That's Not How A Vagina Is Supposed To Look... Or Is It?
By Reticula on September 29, 2013
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Warning: This post contains graphic photos of real women.
A couple of weeks ago my friend, The Hot Italian, sent me an article about vagina censorship. It seems that the oldest student newspaper in Australia, Honi Soit, published cover photos of 18 vaginas (vulvas really, with some labias poking out), and just before the paper went to print, the university decided to stick a black rectangle over the "juicy" parts of the photos to avoid a lawsuit.
Image: thefuturistics via Flickr
Australia has a law that only a closed slit can be shown. Most women don't really look like that once they've passed through puberty. Black rectangles to the rescue... or not. As it turns out, their rectangles were unacceptably transparent and the vulvas were visible. The university pulled the entire run of the paper.
You might ask, "Why the hell would a student newspaper want closeup photos of vulvas on the front cover of their paper?" I kind of wondered that myself. It's sensational, right? Vulgar? Pornographic? Unnecessary? Meant to send a message?
It was definitely meant to send a message. As this article explains, they were tired of the way vaginas are portrayed in the media, when they are shown at all: shaved clean, surgically altered, pale, "girlish" (youthful). They wanted to show what real lady bits look like, because a lot of girls and women really think that their vaginas are deformed; they don't look like what we've been told is the ideal. In fact, the author of the article notes that 12,000 Australian women a year have labiaplasty. I imagine the rates are higher here in the U.S. That's a lot of labias being changed.
I can see their point about the mystery and misrepresentation of female genitalia. Most women don't get a good look at adult vaginas other than their own (and rarely that) unless it's in adult X-rated movies (women who are intimate with other women being an exception). Those vaginas don't look like my vagina, at least not the more "modern" vaginas.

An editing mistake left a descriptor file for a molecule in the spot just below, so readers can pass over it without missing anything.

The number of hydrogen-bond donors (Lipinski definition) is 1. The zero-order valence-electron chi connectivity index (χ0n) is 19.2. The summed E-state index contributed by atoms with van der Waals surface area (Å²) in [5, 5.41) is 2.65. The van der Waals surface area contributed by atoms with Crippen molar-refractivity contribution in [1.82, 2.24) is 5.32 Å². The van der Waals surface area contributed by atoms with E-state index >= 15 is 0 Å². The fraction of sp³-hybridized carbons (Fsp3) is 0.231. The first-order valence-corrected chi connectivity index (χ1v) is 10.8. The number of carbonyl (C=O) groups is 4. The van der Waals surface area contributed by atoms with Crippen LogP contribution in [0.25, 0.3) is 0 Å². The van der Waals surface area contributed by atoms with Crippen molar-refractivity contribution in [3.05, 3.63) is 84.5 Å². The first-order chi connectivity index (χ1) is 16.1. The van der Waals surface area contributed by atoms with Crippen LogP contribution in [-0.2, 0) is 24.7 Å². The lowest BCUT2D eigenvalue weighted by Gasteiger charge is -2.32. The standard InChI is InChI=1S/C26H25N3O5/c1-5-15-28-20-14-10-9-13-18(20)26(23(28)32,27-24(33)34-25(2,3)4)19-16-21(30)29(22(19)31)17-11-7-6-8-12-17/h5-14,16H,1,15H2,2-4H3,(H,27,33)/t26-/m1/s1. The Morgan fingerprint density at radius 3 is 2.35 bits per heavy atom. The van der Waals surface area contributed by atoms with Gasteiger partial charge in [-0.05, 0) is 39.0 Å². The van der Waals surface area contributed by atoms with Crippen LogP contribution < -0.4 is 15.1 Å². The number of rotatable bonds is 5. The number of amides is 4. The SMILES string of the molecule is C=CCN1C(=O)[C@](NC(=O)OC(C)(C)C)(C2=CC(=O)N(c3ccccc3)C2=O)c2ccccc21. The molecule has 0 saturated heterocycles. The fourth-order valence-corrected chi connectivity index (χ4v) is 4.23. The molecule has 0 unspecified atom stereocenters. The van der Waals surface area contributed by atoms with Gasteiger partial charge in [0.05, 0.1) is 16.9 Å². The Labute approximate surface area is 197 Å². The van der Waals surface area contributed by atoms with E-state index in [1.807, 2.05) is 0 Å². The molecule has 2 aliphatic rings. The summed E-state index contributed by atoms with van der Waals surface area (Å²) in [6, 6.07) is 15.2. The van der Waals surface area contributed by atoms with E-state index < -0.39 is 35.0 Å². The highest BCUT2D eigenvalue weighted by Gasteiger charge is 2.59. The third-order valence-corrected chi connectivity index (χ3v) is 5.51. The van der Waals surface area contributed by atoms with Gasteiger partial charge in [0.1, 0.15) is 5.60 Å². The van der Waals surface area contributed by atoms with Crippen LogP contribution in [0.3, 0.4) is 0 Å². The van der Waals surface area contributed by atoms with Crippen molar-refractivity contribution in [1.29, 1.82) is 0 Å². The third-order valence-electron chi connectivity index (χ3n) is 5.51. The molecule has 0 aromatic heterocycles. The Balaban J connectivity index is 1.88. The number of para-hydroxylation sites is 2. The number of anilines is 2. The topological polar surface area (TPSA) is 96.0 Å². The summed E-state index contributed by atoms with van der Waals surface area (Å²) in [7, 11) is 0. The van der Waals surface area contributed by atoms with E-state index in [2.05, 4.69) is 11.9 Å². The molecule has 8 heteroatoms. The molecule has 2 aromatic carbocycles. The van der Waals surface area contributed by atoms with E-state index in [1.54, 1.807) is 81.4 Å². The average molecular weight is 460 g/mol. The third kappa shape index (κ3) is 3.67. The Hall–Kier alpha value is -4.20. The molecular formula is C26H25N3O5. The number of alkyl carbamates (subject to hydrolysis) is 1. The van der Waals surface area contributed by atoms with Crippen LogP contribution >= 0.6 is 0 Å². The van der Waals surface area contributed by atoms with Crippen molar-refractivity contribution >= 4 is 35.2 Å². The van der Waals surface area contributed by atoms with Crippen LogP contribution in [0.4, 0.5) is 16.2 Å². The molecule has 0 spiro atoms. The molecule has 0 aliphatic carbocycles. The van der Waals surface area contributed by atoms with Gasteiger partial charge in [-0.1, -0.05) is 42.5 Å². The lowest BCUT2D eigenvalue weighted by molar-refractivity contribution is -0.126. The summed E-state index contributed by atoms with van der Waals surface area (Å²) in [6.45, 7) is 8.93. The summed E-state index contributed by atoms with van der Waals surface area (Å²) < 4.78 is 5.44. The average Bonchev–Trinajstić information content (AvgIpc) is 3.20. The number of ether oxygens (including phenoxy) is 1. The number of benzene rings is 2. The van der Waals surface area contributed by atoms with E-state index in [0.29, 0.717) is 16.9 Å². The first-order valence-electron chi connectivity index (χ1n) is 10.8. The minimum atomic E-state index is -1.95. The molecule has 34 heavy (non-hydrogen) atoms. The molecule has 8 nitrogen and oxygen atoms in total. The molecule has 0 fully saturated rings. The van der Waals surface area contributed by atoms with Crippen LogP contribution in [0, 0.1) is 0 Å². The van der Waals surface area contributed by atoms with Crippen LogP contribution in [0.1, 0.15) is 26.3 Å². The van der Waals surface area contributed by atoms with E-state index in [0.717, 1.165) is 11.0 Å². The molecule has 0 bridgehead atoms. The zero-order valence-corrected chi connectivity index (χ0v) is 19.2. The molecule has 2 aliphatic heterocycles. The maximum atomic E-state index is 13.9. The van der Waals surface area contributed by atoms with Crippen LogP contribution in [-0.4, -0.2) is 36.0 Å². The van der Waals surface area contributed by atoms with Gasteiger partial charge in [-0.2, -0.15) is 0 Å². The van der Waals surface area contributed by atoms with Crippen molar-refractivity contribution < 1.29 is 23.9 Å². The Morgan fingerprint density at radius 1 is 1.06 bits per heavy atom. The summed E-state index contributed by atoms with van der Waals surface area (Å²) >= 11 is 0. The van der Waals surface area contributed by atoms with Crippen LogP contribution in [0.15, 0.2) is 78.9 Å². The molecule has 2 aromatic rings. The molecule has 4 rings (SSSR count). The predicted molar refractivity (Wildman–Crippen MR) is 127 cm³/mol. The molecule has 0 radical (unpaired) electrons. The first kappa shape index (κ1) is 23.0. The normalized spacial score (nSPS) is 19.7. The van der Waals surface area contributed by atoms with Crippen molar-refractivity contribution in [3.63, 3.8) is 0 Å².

Their other point is that the vagina isn't just a sexual object. It's a body part like any other, and there's no reason it shouldn't be out there, free and proud. Hiding vaginas makes them seem dirty and only useful for sex.
They made some good points. I looked at the photo of the censored vaginas first. Here it is. I have to admit, that even censored, this photo would have caused a stir at any of the universities I attended or at which I taught.
Then I followed a link to the original photo, which one of the editors tweeted. Even though it's hard, I'm going to admit that it was a little strange looking at those disembodied vulvas all in rows. My first thought was that I should look away. They looked too private, like they shouldn't be posing like that. They didn't look especially attractive, alone there without their tummies and legs and breasts and faces. I had to puzzle about my reaction for a few days, because I was uncomfortable about those 18 vulvas, and that's not what I would have expected.
I'm still conflicted. Yes, on the one hand, I think we should stop chasing a surgically altered ideal of women's bodies. It's damaging to women and to men. I doubt there are many readers I have to explain this to, so I won't. The editors of the paper made valid points about why they wanted to show those 18 vaginas on the cover.
On the other hand, why these disembodied close-ups? The answer: there's no reason not to. My discomfort comes from my own socialization and indoctrination. Just like I find perky, round breasts, flat stomachs, smooth round asses, and long, thin legs most attractive, I also find those closed up, pale vulvas more acceptable too. Shame on me, but I do.
It's not how I want to think, but I have to be honest about this. Even though they look perfectly normal, those vaginas don't look like what public vaginas are supposed to look like.
It's some hard brainwashing to reverse.
(I'm going to cut myself a tiny bit of slack here and say that I wouldn't find most parts of the human body attractive if they were photographed this way, not even breasts. It's too clinical, which I suppose is one of the effects the editors were going for. For example, I could never understand it when a guy I was dating wanted me to send him a photo of my breasts. They look much better in context than they do in a static photo all alone. Same with my nose.)
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